Paving the way for clinical research
Day in the Life is a new series that will take you, our readers, behind the scenes and inside the complex world of The Neuro. You will get to meet some people that care and advocate for patients, those on the frontline of healthcare, and others who dedicate their lives to discovering the causes and finding new treatments for neurological disorders.
By Sophie Lorenzo
April 7, 2021
It’s 8:00am and the halls of The Neuro’s Clinical Research Unit (CRU) are already busy. Clinical research coordinators are getting ready to meet with physicians before the first patients arrive. They slip on their white lab coat and mask before rushing down the hall, pausing to say hello to the nurses and lab technicians who have arrived to process blood and biological samples for the day’s trials.Today, PPMI is entering its most ambitious era yet and growing its cohort from 1,400 participants to 4,000 volunteers across nearly 50 sites in 12 countries. The Clinical Research Unit at The Neuro (Montreal Neurological Institute-Hospital) is the only site in Quebec and one of three sites in Canada taking part in this sizable expansion.For Senior Clinical Research Coordinator Sean Carlin, who manages a large team of coordinators for Multiple Sclerosis (MS) trials, rolling with the punches is part of the job. “No day ever goes entirely as planned and no two days are ever the same,” he admits with a laugh.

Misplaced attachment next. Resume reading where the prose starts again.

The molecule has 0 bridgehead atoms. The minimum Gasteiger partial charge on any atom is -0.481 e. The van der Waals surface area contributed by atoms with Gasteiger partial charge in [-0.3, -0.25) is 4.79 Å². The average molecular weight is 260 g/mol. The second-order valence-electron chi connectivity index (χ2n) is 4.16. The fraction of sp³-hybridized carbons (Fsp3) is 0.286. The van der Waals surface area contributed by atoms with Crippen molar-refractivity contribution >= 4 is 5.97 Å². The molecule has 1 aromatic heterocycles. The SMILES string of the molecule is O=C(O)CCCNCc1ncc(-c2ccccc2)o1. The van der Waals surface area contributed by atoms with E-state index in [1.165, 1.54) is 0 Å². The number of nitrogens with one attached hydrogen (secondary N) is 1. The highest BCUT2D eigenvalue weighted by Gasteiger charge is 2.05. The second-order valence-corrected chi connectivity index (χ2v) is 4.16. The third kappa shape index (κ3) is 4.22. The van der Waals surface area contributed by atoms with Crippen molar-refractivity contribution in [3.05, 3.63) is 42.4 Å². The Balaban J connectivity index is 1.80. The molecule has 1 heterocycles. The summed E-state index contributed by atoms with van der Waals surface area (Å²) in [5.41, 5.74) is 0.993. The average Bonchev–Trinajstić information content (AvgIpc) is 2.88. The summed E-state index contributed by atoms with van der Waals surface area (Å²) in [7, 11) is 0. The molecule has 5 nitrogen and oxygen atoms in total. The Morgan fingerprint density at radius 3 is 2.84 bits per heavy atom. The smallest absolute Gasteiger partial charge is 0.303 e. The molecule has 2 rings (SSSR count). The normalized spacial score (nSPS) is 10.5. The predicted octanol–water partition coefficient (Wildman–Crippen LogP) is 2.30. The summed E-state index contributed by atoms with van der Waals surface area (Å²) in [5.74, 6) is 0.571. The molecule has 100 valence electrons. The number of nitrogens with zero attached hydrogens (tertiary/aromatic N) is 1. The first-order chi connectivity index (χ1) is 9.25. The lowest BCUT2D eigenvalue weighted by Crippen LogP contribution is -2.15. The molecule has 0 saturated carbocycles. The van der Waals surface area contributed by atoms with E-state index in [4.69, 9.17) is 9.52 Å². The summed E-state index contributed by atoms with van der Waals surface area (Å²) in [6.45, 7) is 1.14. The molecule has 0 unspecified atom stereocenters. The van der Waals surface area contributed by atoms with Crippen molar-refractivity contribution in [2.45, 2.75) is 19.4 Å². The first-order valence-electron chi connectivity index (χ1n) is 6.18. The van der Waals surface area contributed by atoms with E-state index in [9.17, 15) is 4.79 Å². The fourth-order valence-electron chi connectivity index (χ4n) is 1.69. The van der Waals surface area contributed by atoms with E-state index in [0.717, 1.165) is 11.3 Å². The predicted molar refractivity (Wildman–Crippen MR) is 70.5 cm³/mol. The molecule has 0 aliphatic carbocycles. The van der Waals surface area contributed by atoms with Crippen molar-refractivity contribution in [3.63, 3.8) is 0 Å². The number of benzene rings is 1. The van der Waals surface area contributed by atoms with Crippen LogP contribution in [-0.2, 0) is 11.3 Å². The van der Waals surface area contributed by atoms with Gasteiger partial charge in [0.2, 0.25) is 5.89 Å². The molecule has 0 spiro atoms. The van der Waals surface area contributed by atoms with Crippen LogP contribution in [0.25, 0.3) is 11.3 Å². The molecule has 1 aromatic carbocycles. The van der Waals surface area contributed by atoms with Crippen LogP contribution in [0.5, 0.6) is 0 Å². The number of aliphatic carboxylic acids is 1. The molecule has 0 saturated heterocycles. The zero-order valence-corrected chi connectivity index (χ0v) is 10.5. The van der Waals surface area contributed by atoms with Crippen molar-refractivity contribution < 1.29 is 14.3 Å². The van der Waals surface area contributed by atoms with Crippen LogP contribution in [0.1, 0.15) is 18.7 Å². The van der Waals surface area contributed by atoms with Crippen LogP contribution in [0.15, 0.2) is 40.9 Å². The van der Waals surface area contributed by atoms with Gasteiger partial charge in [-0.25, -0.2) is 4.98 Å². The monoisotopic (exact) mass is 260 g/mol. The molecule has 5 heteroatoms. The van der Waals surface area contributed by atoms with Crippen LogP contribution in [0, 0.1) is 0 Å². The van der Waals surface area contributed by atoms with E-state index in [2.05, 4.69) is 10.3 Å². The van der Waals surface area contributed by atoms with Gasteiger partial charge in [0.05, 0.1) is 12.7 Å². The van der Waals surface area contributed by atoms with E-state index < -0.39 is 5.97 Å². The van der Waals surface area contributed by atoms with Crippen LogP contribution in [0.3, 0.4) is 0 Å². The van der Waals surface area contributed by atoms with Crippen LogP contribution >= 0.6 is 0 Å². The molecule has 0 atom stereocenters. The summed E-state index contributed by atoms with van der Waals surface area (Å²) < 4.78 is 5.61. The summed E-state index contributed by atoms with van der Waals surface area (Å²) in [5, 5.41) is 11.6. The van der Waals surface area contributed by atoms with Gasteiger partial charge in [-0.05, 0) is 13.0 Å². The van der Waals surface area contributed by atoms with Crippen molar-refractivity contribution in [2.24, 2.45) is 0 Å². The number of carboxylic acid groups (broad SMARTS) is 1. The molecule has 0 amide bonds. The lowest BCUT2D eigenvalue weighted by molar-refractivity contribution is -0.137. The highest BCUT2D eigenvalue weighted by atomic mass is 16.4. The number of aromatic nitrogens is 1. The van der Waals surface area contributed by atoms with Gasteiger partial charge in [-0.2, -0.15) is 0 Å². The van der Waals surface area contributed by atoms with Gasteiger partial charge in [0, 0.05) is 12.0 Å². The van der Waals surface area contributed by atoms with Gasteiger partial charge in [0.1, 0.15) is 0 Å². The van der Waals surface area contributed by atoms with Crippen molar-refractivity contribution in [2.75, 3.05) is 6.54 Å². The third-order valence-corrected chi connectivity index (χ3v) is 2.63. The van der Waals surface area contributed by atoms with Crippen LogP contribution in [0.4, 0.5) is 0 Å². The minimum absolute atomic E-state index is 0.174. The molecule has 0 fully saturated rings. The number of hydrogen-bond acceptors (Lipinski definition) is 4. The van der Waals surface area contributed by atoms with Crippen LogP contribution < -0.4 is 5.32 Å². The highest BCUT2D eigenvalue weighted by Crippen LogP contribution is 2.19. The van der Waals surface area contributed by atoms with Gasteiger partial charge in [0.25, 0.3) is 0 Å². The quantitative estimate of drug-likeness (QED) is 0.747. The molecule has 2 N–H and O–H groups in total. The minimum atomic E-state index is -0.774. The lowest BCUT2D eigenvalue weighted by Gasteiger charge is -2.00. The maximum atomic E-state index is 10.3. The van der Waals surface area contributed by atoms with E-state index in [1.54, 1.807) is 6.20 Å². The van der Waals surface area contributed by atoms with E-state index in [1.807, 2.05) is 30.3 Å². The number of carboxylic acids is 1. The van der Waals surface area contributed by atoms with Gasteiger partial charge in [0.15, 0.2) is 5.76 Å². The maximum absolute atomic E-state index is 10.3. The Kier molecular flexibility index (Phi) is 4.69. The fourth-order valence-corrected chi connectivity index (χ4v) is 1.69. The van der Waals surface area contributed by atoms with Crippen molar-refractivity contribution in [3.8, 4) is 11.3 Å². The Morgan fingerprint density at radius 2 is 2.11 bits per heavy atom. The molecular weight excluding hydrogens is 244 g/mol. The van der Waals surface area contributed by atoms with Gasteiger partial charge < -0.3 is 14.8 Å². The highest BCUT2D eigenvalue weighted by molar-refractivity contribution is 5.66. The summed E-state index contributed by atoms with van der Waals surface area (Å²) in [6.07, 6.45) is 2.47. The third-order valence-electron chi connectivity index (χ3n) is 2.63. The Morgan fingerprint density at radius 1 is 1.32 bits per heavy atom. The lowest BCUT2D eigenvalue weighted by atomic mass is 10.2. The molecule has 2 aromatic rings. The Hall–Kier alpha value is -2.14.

Tucked into two sets of offices on the second floor of The Neuro, the CRU’s 25 clinical research coordinators are usually at the heart of the action. Throughout the day, they rush to appointments with study participants, swing back to their desks to answer emails from industry sponsors, update trial information and touch base with the half dozen health professionals who will be assessing patients that day.The coordinator is the go-to person and has an integral role and strong relationships with all the players in terms of clinical trials. We may correspond with pharmaceutical companies as well as with patients when they have questions. In most cases, we are responsible for all aspects of a patient visit — from performing cognitive and physical testing, to accompanying patients to get an MRI, blood draws or an infusion, all while documenting things as we go, explains Sean.Despite the very difficult prognosis that individuals with neurodegenerative conditions face, the mood in the unit is positive and upbeat. The CRU’s coordinators and multi-disciplinary health care team may see the same patients for months, sometimes years. They form a close bond and are always happy to catch up.